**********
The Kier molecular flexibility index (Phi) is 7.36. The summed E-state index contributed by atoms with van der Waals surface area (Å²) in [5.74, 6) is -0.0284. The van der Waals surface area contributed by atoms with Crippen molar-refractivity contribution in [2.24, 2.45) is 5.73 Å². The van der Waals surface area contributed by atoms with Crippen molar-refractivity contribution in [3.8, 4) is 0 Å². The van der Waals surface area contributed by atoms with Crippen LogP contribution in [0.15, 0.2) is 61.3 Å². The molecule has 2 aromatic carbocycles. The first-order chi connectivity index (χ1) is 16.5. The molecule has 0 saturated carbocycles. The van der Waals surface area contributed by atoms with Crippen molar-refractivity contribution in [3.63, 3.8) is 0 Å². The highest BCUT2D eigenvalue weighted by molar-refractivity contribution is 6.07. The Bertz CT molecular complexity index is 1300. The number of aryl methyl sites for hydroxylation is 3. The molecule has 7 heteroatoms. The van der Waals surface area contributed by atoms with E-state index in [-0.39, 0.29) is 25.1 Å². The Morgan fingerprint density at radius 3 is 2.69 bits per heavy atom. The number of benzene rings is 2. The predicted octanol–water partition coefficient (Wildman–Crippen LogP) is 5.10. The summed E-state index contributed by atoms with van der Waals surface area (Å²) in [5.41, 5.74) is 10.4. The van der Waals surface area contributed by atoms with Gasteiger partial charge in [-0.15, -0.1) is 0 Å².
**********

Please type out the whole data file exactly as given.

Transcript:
The Kier molecular flexibility index (Phi) is 7.36. The summed E-state index contributed by atoms with van der Waals surface area (Å²) in [5.74, 6) is -0.0284. The van der Waals surface area contributed by atoms with Crippen molar-refractivity contribution in [2.24, 2.45) is 5.73 Å². The van der Waals surface area contributed by atoms with Crippen molar-refractivity contribution in [3.8, 4) is 0 Å². The van der Waals surface area contributed by atoms with Crippen LogP contribution in [0.15, 0.2) is 61.3 Å². The molecule has 2 aromatic carbocycles. The first-order chi connectivity index (χ1) is 16.5. The molecule has 0 saturated carbocycles. The van der Waals surface area contributed by atoms with Crippen molar-refractivity contribution in [3.63, 3.8) is 0 Å². The highest BCUT2D eigenvalue weighted by molar-refractivity contribution is 6.07. The Bertz CT molecular complexity index is 1300. The number of aryl methyl sites for hydroxylation is 3. The molecule has 7 heteroatoms. The van der Waals surface area contributed by atoms with E-state index in [-0.39, 0.29) is 25.1 Å². The Morgan fingerprint density at radius 3 is 2.69 bits per heavy atom. The number of benzene rings is 2. The predicted octanol–water partition coefficient (Wildman–Crippen LogP) is 5.10. The summed E-state index contributed by atoms with van der Waals surface area (Å²) in [5.41, 5.74) is 10.4. The van der Waals surface area contributed by atoms with Gasteiger partial charge in [-0.15, -0.1) is 0 Å².